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GEMS Launches Education Insurance Scheme For School Fee Payments in Dubai

GEMS introduced an education insurance programme that assures funding of pupils’ tuition fees in the event of death or total disability of the family’s primary bread winner.

Himmat Sandhu, Director, School Business Operations and Administration, Global Education Management System Education (GEMS), said EduShield programme offers global coverage for the parent and a tuition fee payout facility anywhere in the world, without geographical restrictions.

The maximum payout is between $225,000 (Dh825,750) and $600,000 at annual premium of Dh375 to Dh575 respectively.

The customised education insurance programme is the result of a collaborated effort between Marsh Insco LLC, and GEMS Education.

Expats, already frustrated with GEMS and Dubai Education Authorities, will take this as another attempt to nick money out of parents.

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Parent Survey and Forum against Fee Hike at Dubai Modern High School

Parents are continuing their grievances against fee hike by Dubai Modern High School (managed by GEMS).

Pradeep (doing excellent coverage of Dubai Modern High School situation), gave links to online survey and Facebook forum at his blog. The links are:

Survey at Survey Monkey (only parents are requested to fill the survey form)
Facebook forum

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GEMS Managed schools raising tuition fees to new heights

Dubai Modern High School, a GEMS managed school, has released its fee structure for the academic sessions of 2009-2010 and 2010-2011, which shows an exponential raise in tuition fees.

Parents have complained that they don’t need bigger facilities or state-of-the-art swimming pools on the cost of such an exponential increase in fees, especially at this time of financial turmoil.

GEMS Managed schools raising tuition fees to new heights
GEMS Managed schools raising tuition fees to new heights

The GEMS managed school has seen a significant 90 per cent increase for over two years starting the academic year of 2009-10 and 2010-11, with each year witnessing a 45 per cent hike. The hike does not include other expenses such as transportation, food, uniform and books.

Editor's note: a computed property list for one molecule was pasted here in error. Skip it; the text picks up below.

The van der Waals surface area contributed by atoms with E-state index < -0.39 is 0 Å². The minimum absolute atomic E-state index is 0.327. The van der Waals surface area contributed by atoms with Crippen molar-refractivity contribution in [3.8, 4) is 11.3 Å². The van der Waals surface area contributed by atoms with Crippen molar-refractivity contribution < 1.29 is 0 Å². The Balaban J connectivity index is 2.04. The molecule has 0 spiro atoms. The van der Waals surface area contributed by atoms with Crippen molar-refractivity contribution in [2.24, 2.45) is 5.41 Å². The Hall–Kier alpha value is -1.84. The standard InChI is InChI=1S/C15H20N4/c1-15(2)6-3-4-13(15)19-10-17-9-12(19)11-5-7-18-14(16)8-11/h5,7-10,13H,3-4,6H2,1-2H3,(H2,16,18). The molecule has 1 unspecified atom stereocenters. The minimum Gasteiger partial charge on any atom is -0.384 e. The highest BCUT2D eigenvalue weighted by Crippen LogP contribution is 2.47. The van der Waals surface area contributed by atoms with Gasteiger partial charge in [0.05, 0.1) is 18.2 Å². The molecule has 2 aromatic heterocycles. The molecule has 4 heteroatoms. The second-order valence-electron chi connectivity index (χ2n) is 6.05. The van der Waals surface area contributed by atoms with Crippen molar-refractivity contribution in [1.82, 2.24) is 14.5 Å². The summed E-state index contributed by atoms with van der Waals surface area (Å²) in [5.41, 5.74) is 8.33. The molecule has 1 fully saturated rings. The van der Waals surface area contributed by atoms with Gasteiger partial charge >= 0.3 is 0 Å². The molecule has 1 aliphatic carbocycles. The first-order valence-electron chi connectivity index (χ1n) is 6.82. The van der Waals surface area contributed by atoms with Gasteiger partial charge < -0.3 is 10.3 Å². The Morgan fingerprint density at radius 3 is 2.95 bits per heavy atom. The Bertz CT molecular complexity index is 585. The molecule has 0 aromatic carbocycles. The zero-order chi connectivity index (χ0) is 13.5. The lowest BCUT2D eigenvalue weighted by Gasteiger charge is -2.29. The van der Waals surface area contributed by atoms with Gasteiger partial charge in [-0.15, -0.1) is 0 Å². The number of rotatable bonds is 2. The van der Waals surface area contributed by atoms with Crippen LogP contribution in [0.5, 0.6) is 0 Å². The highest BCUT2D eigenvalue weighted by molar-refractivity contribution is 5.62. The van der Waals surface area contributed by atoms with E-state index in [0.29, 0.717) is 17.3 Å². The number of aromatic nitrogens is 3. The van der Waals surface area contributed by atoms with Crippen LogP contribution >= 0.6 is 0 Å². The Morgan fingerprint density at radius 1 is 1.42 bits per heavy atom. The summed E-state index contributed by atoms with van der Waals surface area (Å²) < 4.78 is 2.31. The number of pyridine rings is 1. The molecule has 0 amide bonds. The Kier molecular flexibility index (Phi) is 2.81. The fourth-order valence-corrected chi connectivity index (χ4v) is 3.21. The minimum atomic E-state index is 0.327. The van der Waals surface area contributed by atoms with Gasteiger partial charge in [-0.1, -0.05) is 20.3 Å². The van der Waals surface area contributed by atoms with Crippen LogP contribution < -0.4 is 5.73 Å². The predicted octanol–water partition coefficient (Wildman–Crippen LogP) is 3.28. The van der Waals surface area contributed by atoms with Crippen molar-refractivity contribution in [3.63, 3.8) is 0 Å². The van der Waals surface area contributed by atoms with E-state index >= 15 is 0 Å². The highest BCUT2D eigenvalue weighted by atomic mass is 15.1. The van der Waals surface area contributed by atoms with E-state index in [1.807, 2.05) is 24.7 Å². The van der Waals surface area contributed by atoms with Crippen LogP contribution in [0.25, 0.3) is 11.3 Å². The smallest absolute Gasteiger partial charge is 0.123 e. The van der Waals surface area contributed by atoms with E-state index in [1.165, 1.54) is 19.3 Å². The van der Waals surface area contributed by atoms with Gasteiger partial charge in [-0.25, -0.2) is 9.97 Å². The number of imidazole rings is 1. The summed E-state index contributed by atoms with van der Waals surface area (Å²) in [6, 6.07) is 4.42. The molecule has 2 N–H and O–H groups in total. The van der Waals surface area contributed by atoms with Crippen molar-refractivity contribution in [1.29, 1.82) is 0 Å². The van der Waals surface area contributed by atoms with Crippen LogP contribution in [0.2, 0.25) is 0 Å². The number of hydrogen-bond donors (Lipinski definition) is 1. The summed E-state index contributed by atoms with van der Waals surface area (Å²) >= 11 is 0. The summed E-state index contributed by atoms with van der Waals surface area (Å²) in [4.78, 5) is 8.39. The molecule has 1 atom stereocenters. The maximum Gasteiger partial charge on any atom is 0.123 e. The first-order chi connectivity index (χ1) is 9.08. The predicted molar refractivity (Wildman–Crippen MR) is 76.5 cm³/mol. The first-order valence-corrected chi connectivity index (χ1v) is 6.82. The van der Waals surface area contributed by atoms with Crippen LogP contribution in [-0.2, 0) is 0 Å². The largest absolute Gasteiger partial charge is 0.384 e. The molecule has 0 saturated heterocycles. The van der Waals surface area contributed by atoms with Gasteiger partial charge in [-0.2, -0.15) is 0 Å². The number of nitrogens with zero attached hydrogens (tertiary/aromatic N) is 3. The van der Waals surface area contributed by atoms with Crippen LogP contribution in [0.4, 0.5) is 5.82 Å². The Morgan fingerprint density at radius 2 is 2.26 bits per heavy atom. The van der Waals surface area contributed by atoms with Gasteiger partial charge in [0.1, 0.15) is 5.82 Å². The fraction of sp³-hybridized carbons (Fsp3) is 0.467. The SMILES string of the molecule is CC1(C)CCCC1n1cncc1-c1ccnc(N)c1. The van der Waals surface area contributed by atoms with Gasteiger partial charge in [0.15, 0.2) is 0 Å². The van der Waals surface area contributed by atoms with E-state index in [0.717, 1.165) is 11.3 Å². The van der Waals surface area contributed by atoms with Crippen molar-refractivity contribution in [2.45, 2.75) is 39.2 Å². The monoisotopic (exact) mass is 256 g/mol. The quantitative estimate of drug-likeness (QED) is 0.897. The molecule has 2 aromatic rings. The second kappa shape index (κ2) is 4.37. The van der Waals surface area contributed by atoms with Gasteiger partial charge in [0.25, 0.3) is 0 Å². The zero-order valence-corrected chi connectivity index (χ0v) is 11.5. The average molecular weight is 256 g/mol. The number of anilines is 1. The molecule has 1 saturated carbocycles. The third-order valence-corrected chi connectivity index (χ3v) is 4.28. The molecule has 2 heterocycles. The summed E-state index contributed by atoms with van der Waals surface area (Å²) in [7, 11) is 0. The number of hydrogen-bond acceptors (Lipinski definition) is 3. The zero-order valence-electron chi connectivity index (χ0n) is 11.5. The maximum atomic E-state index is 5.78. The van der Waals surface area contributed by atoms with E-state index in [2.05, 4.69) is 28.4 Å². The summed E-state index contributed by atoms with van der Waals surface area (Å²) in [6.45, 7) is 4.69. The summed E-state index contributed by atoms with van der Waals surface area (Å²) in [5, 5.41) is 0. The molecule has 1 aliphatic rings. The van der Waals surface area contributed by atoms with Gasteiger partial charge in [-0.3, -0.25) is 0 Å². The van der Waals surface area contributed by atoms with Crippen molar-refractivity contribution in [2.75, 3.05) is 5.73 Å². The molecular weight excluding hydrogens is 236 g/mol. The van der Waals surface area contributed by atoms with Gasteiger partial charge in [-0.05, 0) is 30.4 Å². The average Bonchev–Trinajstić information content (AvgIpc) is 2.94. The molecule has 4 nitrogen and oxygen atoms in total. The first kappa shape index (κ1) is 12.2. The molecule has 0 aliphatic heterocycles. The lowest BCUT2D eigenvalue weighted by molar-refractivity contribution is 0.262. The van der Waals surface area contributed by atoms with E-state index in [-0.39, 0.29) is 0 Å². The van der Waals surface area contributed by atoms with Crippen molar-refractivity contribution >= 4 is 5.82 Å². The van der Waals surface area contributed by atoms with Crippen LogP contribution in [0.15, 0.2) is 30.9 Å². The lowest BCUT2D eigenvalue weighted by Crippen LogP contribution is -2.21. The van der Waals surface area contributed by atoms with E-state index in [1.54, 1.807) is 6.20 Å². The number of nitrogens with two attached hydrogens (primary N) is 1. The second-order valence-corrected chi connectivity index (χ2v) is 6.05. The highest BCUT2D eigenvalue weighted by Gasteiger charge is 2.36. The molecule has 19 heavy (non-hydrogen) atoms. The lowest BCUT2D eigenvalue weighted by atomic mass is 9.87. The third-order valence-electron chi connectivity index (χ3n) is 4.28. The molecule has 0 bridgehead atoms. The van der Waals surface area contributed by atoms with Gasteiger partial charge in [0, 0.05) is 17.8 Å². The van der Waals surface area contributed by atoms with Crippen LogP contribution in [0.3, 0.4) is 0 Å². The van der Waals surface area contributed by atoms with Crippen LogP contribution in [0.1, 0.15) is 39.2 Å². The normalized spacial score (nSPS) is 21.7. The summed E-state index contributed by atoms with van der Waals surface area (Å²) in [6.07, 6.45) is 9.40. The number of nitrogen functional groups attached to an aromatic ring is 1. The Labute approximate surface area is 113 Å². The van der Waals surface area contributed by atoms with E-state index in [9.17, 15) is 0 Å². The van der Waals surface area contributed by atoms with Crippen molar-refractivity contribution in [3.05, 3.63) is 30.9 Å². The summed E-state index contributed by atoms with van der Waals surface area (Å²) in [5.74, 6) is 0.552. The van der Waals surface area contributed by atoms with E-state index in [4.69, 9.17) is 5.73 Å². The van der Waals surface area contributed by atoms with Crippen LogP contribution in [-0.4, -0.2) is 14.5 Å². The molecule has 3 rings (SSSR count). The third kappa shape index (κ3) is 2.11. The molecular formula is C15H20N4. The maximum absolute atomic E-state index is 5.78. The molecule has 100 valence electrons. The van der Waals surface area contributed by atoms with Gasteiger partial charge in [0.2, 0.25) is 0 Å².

GEMS also increased the transportation charges last year up to 300 per cent, a move that did not go down well with the parents, in the wake of the global financial crisis.

A circular sent to parents from Dubai Modern High School yesterday stated: “Understandably, the move to a new campus implies an increase in school tuition fees.”

This infuriated parents more. One father who sounded furious said: “In just two years both of my children’s fee charges have gone up from Dh12,000 and now to Dh80,000 per year. How is that acceptable? Why should I bare the costs of relocating to a new campus?”

According to a statement sent to Gulf News, the Knowledge and Human Development Authority approved the new hikes.

Pradeep shares his frustration on this exorbiant fee hike by Dubai Modern High School:

There is unconfirmed news in the market that already about 6000 enrollment cancellation requests have been made to GEMS group schools in last one month. Recent survey by the group asking parents about their intentions to apply for TC somewhere confirms this.

This must be putting big strain on profits of GEMS group. When economy is down, people are losing jobs and prices are falling; GEMS group decided to punish the parents who entrusted their kids eduction to them. Dubai Modern Highschool decided to increase the fees in two installments taking the total increase to 110.25% by start of academic year in April 2010 (year on year increase of 45% doesn’t mean 90% in two years, local news papers like Gulf News need to learn this mathematics). This is nothing but polished pickpocketing. Last year from September 2008 they had anyways increased tranportation fees by about 300% under the disguise of higher oil prices. Since then oil has fallen by 70% but transportation fees remains same.

Economic laws clearly state that going up is always faster than falling down in terms of costs/prices. I am wondering how Federal Government is allowing such exhorbitant fees hikes in times when expats are anyway reeling under tremendous pressure to keep up themselves up and going in Emirates.